January 30, 2012

Don't Blink!

February's here. It's the shortest month of the year and it's designated to recognize all of black people's contributions to America.

Shortest month of the year. All of black people's contributions. Ummmm...How do the historical contributions of an entire people get crammed into 28 days? (or 29 days, since this is a Leap Year)

Is it obsolete? Granted, Black History Month came about because of Carter Woodson's desire to see recognition of what black people had done to build the country and build pride in a discriminated people group. But that was way back before voting rights, desegregation and all of the other civil rights stuff.  It made sense. For that time. Given the fact that so many boundaries have been crossed, is a singular month still needed to highlight one group?

And what about the other people groups that have a made an historical impact on America?

I don't know...maybe we still need it.  At the risk of outing my ignorance about current school curricula, I don't think history textbooks are all that different from when I was a kid.  The black history we learned was pretty much relegated to a page margin where there'd be a "Did You Know" followed by a snippet about Benjamin Banneker or maybe even Daniel Hale Williams; and of course, there were two or three pages dedicated to MLK.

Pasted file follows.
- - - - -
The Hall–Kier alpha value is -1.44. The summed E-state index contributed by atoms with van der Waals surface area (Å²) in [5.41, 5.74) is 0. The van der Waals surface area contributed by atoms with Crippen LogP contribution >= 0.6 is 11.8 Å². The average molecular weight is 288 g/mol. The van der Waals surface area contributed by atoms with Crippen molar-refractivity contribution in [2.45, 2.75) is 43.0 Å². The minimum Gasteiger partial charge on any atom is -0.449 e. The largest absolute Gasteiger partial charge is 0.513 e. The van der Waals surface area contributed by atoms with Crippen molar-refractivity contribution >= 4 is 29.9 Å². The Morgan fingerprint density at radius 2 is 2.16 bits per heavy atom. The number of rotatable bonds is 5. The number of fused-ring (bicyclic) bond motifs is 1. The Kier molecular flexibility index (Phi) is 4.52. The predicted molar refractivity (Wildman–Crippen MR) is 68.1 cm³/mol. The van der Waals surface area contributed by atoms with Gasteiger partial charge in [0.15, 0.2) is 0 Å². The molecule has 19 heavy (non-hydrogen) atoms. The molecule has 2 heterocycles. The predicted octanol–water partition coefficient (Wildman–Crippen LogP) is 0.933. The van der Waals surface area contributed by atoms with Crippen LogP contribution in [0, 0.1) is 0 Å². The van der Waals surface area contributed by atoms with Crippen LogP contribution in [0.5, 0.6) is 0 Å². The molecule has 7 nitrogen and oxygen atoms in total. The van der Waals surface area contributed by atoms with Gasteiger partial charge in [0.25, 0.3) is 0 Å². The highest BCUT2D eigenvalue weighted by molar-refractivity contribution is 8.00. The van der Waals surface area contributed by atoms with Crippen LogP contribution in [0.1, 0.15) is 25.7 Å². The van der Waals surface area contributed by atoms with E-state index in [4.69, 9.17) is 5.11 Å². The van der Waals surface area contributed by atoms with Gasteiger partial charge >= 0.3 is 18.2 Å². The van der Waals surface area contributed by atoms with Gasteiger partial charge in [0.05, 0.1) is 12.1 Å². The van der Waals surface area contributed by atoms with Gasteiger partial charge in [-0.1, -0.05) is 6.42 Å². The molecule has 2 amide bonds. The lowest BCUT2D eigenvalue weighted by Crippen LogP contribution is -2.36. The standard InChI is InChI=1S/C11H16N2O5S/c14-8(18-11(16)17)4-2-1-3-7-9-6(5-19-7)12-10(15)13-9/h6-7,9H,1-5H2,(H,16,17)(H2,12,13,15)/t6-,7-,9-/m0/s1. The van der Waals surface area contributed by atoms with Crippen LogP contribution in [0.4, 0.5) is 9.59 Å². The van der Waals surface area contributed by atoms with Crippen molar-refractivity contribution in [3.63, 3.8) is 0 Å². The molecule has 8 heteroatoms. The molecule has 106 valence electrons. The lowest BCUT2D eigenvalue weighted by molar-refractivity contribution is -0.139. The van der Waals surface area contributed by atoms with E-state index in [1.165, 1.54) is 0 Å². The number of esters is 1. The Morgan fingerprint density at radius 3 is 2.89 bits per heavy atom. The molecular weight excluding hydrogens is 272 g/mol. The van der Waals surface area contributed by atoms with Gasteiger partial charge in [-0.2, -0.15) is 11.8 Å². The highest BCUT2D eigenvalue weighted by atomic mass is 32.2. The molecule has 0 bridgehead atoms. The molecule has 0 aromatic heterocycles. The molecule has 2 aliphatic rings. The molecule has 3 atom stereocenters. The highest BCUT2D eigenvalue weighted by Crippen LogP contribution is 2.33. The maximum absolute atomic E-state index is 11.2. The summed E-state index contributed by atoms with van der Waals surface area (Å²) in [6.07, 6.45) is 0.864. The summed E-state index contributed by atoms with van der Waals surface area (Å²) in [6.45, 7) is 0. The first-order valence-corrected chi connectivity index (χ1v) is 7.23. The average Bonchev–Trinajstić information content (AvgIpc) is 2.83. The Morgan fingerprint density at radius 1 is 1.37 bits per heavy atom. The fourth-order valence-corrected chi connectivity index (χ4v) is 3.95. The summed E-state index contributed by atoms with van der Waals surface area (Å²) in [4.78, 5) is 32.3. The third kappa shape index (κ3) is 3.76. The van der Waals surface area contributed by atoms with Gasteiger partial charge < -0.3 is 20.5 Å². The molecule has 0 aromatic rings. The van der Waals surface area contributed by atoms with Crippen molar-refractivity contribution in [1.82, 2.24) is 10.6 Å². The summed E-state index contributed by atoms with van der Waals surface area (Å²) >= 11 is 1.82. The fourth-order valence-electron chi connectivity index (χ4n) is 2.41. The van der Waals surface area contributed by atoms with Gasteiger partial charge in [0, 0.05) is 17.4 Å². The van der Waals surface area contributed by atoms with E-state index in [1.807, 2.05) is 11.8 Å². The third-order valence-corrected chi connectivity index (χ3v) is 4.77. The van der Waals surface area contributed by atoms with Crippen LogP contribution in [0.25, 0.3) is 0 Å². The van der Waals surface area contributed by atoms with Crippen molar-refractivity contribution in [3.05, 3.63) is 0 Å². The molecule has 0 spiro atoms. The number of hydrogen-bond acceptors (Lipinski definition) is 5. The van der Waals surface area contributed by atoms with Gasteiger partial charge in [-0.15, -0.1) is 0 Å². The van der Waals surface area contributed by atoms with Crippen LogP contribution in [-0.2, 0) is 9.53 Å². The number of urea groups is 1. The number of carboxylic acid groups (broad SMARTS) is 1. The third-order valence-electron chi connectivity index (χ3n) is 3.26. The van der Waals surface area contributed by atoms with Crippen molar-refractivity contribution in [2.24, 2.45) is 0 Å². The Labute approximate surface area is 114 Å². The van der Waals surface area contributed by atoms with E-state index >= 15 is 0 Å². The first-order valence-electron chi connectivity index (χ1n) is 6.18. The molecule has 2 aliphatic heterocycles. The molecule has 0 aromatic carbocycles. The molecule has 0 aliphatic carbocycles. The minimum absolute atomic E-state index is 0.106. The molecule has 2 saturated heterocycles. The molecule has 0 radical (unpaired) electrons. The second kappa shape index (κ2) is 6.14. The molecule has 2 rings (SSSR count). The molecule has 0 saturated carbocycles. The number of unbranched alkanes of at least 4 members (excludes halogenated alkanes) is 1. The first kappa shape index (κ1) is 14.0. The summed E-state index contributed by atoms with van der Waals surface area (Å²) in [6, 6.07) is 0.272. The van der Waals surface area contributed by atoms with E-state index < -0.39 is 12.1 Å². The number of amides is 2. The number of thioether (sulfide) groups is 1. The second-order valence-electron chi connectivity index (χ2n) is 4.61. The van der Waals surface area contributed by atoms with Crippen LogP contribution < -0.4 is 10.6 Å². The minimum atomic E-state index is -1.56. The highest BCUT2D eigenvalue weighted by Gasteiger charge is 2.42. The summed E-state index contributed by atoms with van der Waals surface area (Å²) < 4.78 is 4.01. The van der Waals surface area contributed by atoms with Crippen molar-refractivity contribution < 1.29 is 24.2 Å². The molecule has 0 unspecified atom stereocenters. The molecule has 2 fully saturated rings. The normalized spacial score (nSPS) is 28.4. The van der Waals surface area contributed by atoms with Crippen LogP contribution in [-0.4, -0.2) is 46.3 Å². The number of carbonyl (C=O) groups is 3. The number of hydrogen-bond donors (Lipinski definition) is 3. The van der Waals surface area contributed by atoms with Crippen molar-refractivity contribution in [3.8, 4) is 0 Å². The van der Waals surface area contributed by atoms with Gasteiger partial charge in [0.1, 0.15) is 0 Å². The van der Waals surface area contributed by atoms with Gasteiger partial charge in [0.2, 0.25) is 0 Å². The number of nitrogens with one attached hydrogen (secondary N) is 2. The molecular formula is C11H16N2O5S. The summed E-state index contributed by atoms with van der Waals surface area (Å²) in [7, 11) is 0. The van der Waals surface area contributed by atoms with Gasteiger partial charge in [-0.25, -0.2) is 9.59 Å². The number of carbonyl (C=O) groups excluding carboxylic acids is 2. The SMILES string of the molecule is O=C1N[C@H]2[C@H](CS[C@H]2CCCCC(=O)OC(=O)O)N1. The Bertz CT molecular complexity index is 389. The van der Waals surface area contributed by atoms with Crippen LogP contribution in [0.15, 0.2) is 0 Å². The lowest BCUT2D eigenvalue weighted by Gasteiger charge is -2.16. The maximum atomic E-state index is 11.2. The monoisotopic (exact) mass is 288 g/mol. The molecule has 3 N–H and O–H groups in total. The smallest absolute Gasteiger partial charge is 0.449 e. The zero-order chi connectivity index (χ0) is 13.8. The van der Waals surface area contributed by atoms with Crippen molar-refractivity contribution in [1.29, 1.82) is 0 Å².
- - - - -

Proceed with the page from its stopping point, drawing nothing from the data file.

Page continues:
Had it not been for my dad taking me to a black historical museum, that's probably where black history would've ended for me.  That field trip wasn't even intentional; it's not like my parents were Angela Davis and Huey Newton or anything. In fact, I think it only happened because my mom had enough of my endless chatter one day and told my dad to take that kid someplace.  He in turn, remembered that his friend Robert had opened up this place and turned my mother's moment of sanity into an impromptu education for me.

But it was all natural.  And I guess that's what I'm getting at.  Going to that museum with my dad felt normal. Natural. What I learned in school felt natural. It didn't seem like anything was missing; but at the same time, I could never quite put together the fact that there was one history at that museum, but another one in my textbooks.

Listen, I love history. I love thinking about people way back when and what made them tick; the music they listened to; how they eked out a living without IPads, computers or ready-made butter.  I especially love American history because so many ethnicities and races, all with their own stories, have built it.  And no one should be left out of it.

So as we approach Black History Month, I've got to wonder: do we really need one month to spotlight one people? Or do we just need to revise the history curriculum so it's always naturally encompassing every people group who have made this county what it is?

My guess is that we need to revise the curricula.  But until that happens, February's here. Don't blink, or you'll miss it.

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